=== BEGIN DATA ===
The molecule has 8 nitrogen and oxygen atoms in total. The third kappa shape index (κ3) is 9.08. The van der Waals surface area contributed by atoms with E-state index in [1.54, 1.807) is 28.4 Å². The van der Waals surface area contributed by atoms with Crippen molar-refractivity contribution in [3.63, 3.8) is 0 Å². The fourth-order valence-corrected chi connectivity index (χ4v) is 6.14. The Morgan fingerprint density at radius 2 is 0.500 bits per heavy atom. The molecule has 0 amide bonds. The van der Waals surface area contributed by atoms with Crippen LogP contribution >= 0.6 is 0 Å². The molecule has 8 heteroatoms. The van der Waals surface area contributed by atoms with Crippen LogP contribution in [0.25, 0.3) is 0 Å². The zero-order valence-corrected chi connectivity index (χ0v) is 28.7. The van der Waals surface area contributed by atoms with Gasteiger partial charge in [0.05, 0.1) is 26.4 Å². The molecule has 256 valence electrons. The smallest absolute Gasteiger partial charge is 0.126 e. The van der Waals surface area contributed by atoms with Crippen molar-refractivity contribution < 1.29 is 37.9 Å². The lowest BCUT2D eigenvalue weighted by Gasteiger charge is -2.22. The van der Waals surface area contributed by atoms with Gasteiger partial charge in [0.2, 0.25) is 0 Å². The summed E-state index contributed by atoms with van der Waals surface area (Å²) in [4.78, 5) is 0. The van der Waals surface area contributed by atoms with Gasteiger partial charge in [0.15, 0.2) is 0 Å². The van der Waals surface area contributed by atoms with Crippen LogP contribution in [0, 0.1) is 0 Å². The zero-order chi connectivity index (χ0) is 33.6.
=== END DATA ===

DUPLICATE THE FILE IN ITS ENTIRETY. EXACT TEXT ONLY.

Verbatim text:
The molecule has 8 nitrogen and oxygen atoms in total. The third kappa shape index (κ3) is 9.08. The van der Waals surface area contributed by atoms with E-state index in [1.54, 1.807) is 28.4 Å². The van der Waals surface area contributed by atoms with Crippen molar-refractivity contribution in [3.63, 3.8) is 0 Å². The fourth-order valence-corrected chi connectivity index (χ4v) is 6.14. The Morgan fingerprint density at radius 2 is 0.500 bits per heavy atom. The molecule has 0 amide bonds. The van der Waals surface area contributed by atoms with Crippen LogP contribution >= 0.6 is 0 Å². The molecule has 8 heteroatoms. The van der Waals surface area contributed by atoms with Crippen LogP contribution in [0.25, 0.3) is 0 Å². The zero-order valence-corrected chi connectivity index (χ0v) is 28.7. The van der Waals surface area contributed by atoms with Gasteiger partial charge in [0.05, 0.1) is 26.4 Å². The molecule has 256 valence electrons. The smallest absolute Gasteiger partial charge is 0.126 e. The van der Waals surface area contributed by atoms with Crippen molar-refractivity contribution < 1.29 is 37.9 Å². The lowest BCUT2D eigenvalue weighted by Gasteiger charge is -2.22. The van der Waals surface area contributed by atoms with Gasteiger partial charge in [0.2, 0.25) is 0 Å². The summed E-state index contributed by atoms with van der Waals surface area (Å²) in [4.78, 5) is 0. The van der Waals surface area contributed by atoms with Gasteiger partial charge in [0.15, 0.2) is 0 Å². The van der Waals surface area contributed by atoms with Crippen LogP contribution in [0, 0.1) is 0 Å². The zero-order chi connectivity index (χ0) is 33.6.